World Braille Day
National Braille Literacy Month is celebrated in January every year. It is also a celebration of the founder, Louis Braille’s birthday. Apart from honoring Braille’s legacy, this month aims to educate people about the importance and advantages of Braille literacy.
The Braille system came as an advantage to people who suffer from different vision problems. The system remains unchanged to date. Now that Braille has been incorporated into digital devices and computers, it has become more accessible and relevant to the present technology-driven world.
In support of the month long celebration, we are sharing six fun facts about braille below:
- Louis Braille was 15-years-old when he invented braille.
- Braille is a tactile code, not a language. In fact many languages including English, Spanish, Chinese, and Arabic can be written and read in braille.
- A braille cell is made up of 6 raised dots.
- Every letter, number, punctuation, and symbol can be written in braille (including musical notes)! Braille can also change the typographical emphasis of a word or sentence (bold, italics, etc.)
- Braille takes up more space than the printed–Webster’s Unabridged Dictionary is 72 Volumes in braille!
- There are two “levels” of braille. Uncontracted braille, where each letter is represented by a braille cell, and contracted braille, a “shorthand” version of braille, where common letter combinations or words are represented by one or more cells.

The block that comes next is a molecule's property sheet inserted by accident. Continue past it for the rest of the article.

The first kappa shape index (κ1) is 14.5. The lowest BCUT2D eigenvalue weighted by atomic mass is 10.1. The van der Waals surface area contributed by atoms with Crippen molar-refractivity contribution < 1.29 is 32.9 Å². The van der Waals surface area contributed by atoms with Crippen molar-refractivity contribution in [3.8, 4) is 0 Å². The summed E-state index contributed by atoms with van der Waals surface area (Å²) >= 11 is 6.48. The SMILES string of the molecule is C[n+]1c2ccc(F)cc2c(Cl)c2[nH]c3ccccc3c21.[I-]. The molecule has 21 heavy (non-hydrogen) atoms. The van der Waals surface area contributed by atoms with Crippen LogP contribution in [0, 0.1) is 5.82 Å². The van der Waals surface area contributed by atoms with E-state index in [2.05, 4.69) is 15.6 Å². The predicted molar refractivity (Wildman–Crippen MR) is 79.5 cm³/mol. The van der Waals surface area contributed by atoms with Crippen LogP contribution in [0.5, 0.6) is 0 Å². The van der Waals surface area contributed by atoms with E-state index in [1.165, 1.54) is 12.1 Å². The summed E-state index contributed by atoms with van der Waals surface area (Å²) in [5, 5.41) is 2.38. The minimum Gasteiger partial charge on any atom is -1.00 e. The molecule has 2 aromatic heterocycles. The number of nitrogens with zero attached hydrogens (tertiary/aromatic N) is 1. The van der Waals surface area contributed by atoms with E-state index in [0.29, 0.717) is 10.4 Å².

Eye conditions are remarkably common. The World Health Organization estimates that globally, at least 1 billion people have a near or distance vision impairment that could have been prevented or has yet to be addressed.
Persons with vision impairment are more likely than those without to experience higher rates of poverty and disadvantage. Not meeting their needs, or fulfilling their rights, has wide-reaching consequences: vision loss often represents a lifetime of inequality, poorer health, and barriers to education and employment.
The Convention on the Rights of Persons with Disabilities, adopted in 2006, has advanced the rights and well-being of persons with disabilities. The Convention considers Braille essential for education, freedom of expression and opinion, access to information and social inclusion. The 2030 Agenda for Sustainable Development, adopted in 2015, further pledges that no one will be left behind in the aim to ensure that all human beings can enjoy prosperous and fulfilling lives.
In November 2018 (Resolution A/RES/73/161), the General Assembly decided to proclaim 4 January as World Braille Day, recognizing that the full realization of human rights and fundamental freedoms relies on an inclusive written promotion.